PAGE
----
One of the biggest draws at PAX East was, without question, Bethesda Softworks’ The Elder Scrolls Online. Those who are looking forward the most can be easily separated into two categories; first are fans of “The Elder Scrolls” franchise who have been waiting years for such a thing. And that’s a game that unites all the different lands that they’ve traversed, into a single package, one that can finally be played with other players.
The other half is those who simply want another MMO to sink their teeth into. Anything but WoW; to say that World of Warcaft has gotten long in the tooth and stale is a massive understatement. It’s still a solid game, make no mistake, and Blizzard has done a commendable job of keeping things fresh. Still, it’s been almost ten years, and people simply want change.
To the point that many believe that it’s way overdue. Its timelines, or perhaps lack thereof, was the first thing we asked Brian Wheeler, the game’s PVP Director
ComingSoon.net: So why exactly did it take so long for The Elder Scrolls Online to happen?
Brian Wheeler: We’ve wanted to do an MMO that taps into The Elder Scrolls universe for a very long time, but the biggest barrier has been technology. It has finally caught up to the point in which we can do what’ve wanted to, both in terms of social interactions, and just visuals alone.
CS: When did development start exactly?
Wheeler: We projected about 7 years ago what computers would be capable of, which was when the wheels first started turning. So we’ve been basically been waiting for technology to catch up to us. Though, believe it or not, “Elder Scrolls IV: Oblivion” for the Xbox 360 was also a huge catalyst. Thanks to Xbox Live, that’s when players also began wondering about the possibility of playing together, exploring lands together.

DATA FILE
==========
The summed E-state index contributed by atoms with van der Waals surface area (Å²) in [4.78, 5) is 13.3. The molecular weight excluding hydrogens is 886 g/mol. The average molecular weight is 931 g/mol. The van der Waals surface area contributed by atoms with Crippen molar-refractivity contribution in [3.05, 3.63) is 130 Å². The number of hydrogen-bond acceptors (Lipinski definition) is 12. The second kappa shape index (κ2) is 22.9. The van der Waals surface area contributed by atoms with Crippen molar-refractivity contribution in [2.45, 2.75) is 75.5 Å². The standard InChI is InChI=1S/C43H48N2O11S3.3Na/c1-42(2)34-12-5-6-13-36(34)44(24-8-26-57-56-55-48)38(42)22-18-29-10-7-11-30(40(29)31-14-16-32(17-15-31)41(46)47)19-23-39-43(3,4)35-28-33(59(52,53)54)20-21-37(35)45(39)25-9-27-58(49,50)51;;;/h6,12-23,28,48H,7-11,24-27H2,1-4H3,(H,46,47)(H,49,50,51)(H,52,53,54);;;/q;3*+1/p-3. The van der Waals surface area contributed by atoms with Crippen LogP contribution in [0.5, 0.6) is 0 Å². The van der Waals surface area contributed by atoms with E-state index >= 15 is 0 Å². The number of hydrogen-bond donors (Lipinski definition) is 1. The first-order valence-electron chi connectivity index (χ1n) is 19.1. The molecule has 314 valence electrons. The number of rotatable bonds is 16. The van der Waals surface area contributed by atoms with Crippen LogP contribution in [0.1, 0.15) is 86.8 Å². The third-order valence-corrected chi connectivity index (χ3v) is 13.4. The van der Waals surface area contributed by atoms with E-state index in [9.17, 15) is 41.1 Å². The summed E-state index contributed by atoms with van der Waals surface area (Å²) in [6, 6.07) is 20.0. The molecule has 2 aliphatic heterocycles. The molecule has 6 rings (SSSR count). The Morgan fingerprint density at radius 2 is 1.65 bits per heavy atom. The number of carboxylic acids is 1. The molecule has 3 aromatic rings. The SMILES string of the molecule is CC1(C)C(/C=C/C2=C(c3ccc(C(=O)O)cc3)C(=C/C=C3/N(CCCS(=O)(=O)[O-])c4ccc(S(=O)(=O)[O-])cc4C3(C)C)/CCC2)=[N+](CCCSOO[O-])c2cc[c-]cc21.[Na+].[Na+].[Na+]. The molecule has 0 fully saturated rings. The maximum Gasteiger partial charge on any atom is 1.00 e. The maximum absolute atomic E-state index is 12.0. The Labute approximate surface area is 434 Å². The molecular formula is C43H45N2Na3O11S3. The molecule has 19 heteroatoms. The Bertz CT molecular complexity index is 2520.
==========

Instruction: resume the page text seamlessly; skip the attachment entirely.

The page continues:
CS: Speaking of, what territories does the game cover? And how does it fit into the overall Elder Scrolls mythos?
Wheeler: All of them; Morrowind, Daggerfall, Oblivion, and Skyrim. Plus new places. Obviously, we didn’t recreate all the parts in all those old games, due to technical reasons. But also for storyline reasons as well. Online takes places a thousand years before Skyrim, and 800 years before Oblivion, and is in line with the lore that was established in both of those games.
CS: So, will players encounter people, creatures, and events that were only hinted upon in those two games?
Wheeler: Most definitely. Seeds have been sowed for years now, and longtime Elder Scroll fans will be extremely pleased.
…Among all the different kinds of games that one can find on the busy PAX show floor, MMOs are the hardest to truly to test drive. It’s not the kind of game that one just jumps into and plays for five minutes. But in our precious few moments with the game, we came away super impressed.
Again, it’s hard to really comment on the story, or even the mechanics properly, so let’s just say the graphics were phenomenal. There appears to be this unwritten rule that says all MMOs must have cartoony graphics and be draped in primary colors. And while Elder Scrolls Online is not quite as harsh or chiseled looking as “Skyrim” (actually, there’s a reason for the aforementioned cartoony visuals: it allows for greater graphical flexibility, since rendering realism is both tough and creatively stifling), it also has a more mature look that many MMO players have been craving.
As for the release date, that is still way up in the air. The game just began its closed beta, though it is hoped that it will finally be let loose by year’s end.